XXIO X line of woods, irons attempt to make your old swing better, more powerful
The XXIO X line of woods and irons are the latest examples of how the top-rated Japanese high-end brand is attempting to make inroads in the U.S. market by improving not merely the head or the face or the shaft, but the entire club as a system.
The goal is to develop clubs that the distance-hungry golfer can swing not only faster but more efficiently while essentially expending the same effort he’d been using on his current clubs. The lighter weights on the XXIO X line are working in the area of “swing moment of inertia (MOI).” Unlike clubhead MOI, which refers to how much a club twists as a result of an off-center impact, swing MOI refers to how much effort a golfer makes to deliver the club to the ball. It’s not just the light weights of the XXIO X line, said Jeff Brunski, director of research and development at Cleveland/Srixon/XXIO.
“Swing MOI is more relavant because it captures both the idea that you’re moving a lighter object this distance, plus the object itself is easier to rotate,” he said, noting that the difference between a high swing MOI (bad) and a low swing MOI could be between five and nine miles per hour of clubhead speed, depending on how much energy a player exerts in swinging the club.
A crucial part of the XXIO woods (driver, fairway woods and hybrids) and irons is the shaft, which features extremely light weights (43 grams on the driver shaft) and higher balance points. Called “Smart Impact,” the higher balance point is important because it means the balance point of the entire system (head and shaft) is closer to the hands, which XXIO’s engineers believe makes it easier to control and swing faster, particularly for moderate to slower swing speed players.
The XXIO X line also includes a special shaft bend profile designed to help golfers swing the club closer to the body, producing more efficient speed and more consistent center-face impacts. Again, the lighter weight means certain average to below average swing speed players will swing with better balance, leading to better contact.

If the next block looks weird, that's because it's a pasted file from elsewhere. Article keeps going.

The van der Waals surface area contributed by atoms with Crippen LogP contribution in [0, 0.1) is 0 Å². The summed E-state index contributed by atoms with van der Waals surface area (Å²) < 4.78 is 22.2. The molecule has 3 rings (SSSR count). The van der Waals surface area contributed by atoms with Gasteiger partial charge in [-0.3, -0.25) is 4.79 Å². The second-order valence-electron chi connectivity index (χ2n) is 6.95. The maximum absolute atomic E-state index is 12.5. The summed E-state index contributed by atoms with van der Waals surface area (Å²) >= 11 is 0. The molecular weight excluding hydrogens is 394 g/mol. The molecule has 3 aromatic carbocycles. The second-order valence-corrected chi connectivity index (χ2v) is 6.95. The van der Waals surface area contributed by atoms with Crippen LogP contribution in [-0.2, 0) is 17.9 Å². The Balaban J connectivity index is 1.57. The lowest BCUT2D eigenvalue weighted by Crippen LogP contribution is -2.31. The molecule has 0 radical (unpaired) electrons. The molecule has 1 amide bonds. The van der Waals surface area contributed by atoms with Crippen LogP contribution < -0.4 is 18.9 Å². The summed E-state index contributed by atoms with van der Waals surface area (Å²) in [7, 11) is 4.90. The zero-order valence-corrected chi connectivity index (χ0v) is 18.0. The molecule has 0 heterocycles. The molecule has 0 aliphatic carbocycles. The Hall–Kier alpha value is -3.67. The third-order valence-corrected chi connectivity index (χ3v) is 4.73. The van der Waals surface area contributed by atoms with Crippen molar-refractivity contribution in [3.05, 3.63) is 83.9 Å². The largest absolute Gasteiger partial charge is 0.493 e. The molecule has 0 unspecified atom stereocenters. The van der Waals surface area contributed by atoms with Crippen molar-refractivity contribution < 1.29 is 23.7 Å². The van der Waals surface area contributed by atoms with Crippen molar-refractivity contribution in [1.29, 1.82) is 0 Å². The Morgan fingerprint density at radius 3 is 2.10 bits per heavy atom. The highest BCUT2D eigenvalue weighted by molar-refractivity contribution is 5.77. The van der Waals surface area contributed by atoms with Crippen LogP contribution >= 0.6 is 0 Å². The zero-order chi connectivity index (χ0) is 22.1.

For all the focus on how the club is delivered to the ball, what the XXIO X line is actually bringing to impact is not short on technology either. The XXIO X driver, which has a total weight of around 270 grams or 10-15 percent lighter than the majority of drivers on the market, features variable thickness special titanium alloy cup face, which is designed with higher flexibility in the areas where golfers commonly make impact. That includes thinner sections in the low heel, high toe and in the crown at the heel and toe.
The driver, which eschews adjustability in the interest of saving total weight, utilizes a face with six-part variable bounce and roll to better tweak ball flight back toward the center on those specific off-center impacts. Thanks to a heavier steel weight plaque in the sole and a lightweight Ti 8-2 body, the center of gravity of the XXIO X driver is lower and farther back than in the XXIO 9 driver from two years ago.
The XXIO X fairway woods and hybrids feature custom 450 steel bodies with high-strength steel HT1770M cup face constructions.
The new XXIO X irons also benefit from fast face and lightweight graphite shaft technology. The XXIO X irons, aimed at moderate swing speed players, feature a titanium face insert made of the same alloy used in the driver face. The face insert extends an extra few millimeters closer to the leading edge to provide better rebound on shots hit low on the face. It also features both steel and heavy tungsten-nickel weighting in the sole to promote a deep, low center of gravity for forgiveness (higher MOI) and higher launch.
The XXIO X irons use a lightweight graphite shaft in the 50-gram range depending on flex, and also offer a lightweight sub-90-gram steel option (Nippon NS Pro870GH).
As has been the case in the past with XXIO product introductions in the U.S., the line will go high end. The XXIO X driver (8.5-, 9.5-, 10.5- and 11.5-degree fixed lofts) will retail for $650, while the fairway woods (15, 18, 20, 23 degrees) are $400 and the hybrids (18, 20, 23, 26 degrees) are $300.
The XXIO X irons (available in 4-iron through sand wedge lofts) will retail for $200 per club in graphite and $160 per club in steel.